Hundreds Of Indigenous Children’s Remains Found At A Canadian Boarding School
For decades, indigenous children in Canada were removed from their homes and forced into boarding schools. Many never came home. This year, the Tk’emlúps te Secwépemc Nation discovered why.
After searching the grounds of the defunct Kamloops Indian Residential School in British Columbia with ground-penetrating radar in May, tribal members found 215 small bodies. Some of the remains, they said, were as young as three years old.
“We had a knowing in our community that we were able to verify,” Tk’emlúps te Secwépemc Chief Rosanne Casimir said. “At this time, we have more questions than answers.”
Between 1883 and 1996, some 150,000 indigenous children were forced into boarding schools. Survivors have long described an atmosphere of fear and abuse.
“We were told we were ugly. We were made to feel like we were nothing but dirt,” said Garry Gottfriedson, a survivor of Kamloops. He also recalled that sometimes students simply “disappeared.”
The discovery at Kamloops has forced a reckoning in Canada. There, indigenous activists have encouraged additional searches of other school grounds. The movement has also crossed to the United States, which has its own dark history of indigenous boarding schools.
By some estimates, there may be 40,000 unmarked graves in the United States.
Al Capone’s Favorite Gun Sells At Auction
The notorious gangster Al Capone left a bloody legacy. He also left a number of items behind when he died in 1947, including letters, photos, and a gun that his granddaughters auctioned off this year.
“His granddaughter referred to it as his favorite pistol,” said Brian Witherell, the co-founder of Witherell’s Auction House, of the semi-automatic 0.45 caliber pistol. “He probably used it as a defense gun. As the most shot-at man in history, he would be inclined to have one to have some protection.”
Other Capone artifacts on the auction block in October included diamond-encrusted jewelry with the gangster’s initials, home movies, heartfelt letters to his son, Sonny, his pocket watch, and the last photo of Capone ever taken alive.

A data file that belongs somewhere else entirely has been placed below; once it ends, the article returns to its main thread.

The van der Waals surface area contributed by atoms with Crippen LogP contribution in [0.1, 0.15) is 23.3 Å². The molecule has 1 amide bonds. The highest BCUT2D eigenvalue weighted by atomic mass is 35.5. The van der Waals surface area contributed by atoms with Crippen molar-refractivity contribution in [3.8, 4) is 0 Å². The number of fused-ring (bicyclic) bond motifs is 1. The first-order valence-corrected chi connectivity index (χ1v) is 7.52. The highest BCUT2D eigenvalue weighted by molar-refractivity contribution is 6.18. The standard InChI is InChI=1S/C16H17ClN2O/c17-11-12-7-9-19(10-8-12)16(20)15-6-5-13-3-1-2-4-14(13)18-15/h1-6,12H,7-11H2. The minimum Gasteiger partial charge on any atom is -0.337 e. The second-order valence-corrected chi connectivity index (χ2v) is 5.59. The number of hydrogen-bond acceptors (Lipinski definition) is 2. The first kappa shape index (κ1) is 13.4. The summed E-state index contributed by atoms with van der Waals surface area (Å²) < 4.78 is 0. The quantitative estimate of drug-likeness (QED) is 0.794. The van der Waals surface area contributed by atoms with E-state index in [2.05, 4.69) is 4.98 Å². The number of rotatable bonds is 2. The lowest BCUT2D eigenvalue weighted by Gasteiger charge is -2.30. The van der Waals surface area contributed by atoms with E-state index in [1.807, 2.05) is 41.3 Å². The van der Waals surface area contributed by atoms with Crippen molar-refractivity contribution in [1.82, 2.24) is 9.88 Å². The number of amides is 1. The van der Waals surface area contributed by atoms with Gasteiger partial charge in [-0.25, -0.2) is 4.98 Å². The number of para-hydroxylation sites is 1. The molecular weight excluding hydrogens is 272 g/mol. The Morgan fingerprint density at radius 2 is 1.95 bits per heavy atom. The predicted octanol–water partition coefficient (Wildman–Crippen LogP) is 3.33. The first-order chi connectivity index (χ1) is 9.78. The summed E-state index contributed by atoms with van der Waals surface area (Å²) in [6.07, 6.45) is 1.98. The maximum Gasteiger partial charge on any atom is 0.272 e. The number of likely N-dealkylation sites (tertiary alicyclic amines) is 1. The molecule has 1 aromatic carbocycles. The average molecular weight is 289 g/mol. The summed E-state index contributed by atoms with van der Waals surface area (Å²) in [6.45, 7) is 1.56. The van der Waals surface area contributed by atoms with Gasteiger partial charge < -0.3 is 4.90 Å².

According to Witherell, the items were especially valuable because of the family’s involvement. “They are offered directly from the family descendants, who are signing documents for each lot to attest its provenance,” he explained.
The pistol sold for $1,040,600. Other items in the Al Capone auction — which totaled 174 items in total — sold for $3.1 million, far more than the $700,000 Capone’s granddaughters expected.
Diver In The Mediterranean Happens Upon A Sword From The Crusades
Some 900 years ago, a warrior in the Crusades lost his sword in the Mediterranean sea. Then this October, an Israeli diver spotted it on the ocean floor and brought it to the surface.
The diver, Shlomi Katzin, then turned the sword over to the Israel Antiquities Authority (IAA) as required by Israeli law.
“It’s normal to find swords in bad condition, but this one was found under the water — and under the water, it was preserved in very good condition,” explained Jacob Sharvit, the director of the marine archaeology unit at the Israel Antiquities Authority (IAA).
“It’s the first time that we found a beautiful sword like this.”
Officials with the IAA then examined the sword. They determined that it dated back some 900 years and was likely wielded by a soldier during the Crusades.
Specifically, the sword seems to date from the Third Crusade (which lasted from 1187 to 1192). Because only Christians came from the sea at that point, and Muslims fought from land, experts believe it belonged to a Crusader.
“It is exciting to encounter such a personal object,” said Nir Distelfeld, an IAA official, “taking you 900 years back in time to a different era, with knights, armor, and swords.”